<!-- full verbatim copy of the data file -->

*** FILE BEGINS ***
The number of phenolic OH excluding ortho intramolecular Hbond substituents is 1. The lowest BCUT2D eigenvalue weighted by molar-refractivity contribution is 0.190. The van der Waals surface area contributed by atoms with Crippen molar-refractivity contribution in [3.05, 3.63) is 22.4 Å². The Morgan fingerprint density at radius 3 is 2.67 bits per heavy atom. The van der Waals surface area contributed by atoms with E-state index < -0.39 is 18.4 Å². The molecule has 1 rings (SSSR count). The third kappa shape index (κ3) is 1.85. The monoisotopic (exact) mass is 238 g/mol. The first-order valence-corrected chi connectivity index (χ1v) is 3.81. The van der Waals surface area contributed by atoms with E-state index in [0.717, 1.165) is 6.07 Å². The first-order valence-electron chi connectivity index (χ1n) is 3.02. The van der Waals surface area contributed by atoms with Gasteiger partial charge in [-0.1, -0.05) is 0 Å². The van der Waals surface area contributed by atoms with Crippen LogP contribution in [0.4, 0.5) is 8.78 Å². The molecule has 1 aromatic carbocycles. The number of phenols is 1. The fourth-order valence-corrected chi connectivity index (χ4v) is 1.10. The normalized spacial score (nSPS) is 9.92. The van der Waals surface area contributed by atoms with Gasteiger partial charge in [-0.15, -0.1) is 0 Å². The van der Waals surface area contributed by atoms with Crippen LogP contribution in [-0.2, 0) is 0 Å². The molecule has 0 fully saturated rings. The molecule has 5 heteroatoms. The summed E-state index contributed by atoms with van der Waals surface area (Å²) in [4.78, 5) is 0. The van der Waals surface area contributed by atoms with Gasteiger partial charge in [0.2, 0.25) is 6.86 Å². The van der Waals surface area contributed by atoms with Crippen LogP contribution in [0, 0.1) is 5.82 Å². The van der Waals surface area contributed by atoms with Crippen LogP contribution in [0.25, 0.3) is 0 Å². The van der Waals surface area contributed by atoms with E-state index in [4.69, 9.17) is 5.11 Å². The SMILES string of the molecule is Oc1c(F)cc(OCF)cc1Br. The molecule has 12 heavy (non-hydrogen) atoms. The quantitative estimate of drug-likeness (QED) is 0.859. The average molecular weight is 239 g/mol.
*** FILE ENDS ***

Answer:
The number of phenolic OH excluding ortho intramolecular Hbond substituents is 1. The lowest BCUT2D eigenvalue weighted by molar-refractivity contribution is 0.190. The van der Waals surface area contributed by atoms with Crippen molar-refractivity contribution in [3.05, 3.63) is 22.4 Å². The Morgan fingerprint density at radius 3 is 2.67 bits per heavy atom. The van der Waals surface area contributed by atoms with E-state index < -0.39 is 18.4 Å². The molecule has 1 rings (SSSR count). The third kappa shape index (κ3) is 1.85. The monoisotopic (exact) mass is 238 g/mol. The first-order valence-corrected chi connectivity index (χ1v) is 3.81. The van der Waals surface area contributed by atoms with E-state index in [0.717, 1.165) is 6.07 Å². The first-order valence-electron chi connectivity index (χ1n) is 3.02. The van der Waals surface area contributed by atoms with Gasteiger partial charge in [-0.1, -0.05) is 0 Å². The van der Waals surface area contributed by atoms with Crippen LogP contribution in [0.4, 0.5) is 8.78 Å². The molecule has 1 aromatic carbocycles. The number of phenols is 1. The fourth-order valence-corrected chi connectivity index (χ4v) is 1.10. The normalized spacial score (nSPS) is 9.92. The van der Waals surface area contributed by atoms with Gasteiger partial charge in [-0.15, -0.1) is 0 Å². The van der Waals surface area contributed by atoms with Crippen LogP contribution in [-0.2, 0) is 0 Å². The molecule has 0 fully saturated rings. The molecule has 5 heteroatoms. The summed E-state index contributed by atoms with van der Waals surface area (Å²) in [4.78, 5) is 0. The van der Waals surface area contributed by atoms with Gasteiger partial charge in [0.2, 0.25) is 6.86 Å². The van der Waals surface area contributed by atoms with Crippen LogP contribution in [0, 0.1) is 5.82 Å². The van der Waals surface area contributed by atoms with Crippen LogP contribution in [0.25, 0.3) is 0 Å². The van der Waals surface area contributed by atoms with E-state index in [4.69, 9.17) is 5.11 Å². The SMILES string of the molecule is Oc1c(F)cc(OCF)cc1Br. The molecule has 12 heavy (non-hydrogen) atoms. The quantitative estimate of drug-likeness (QED) is 0.859. The average molecular weight is 239 g/mol.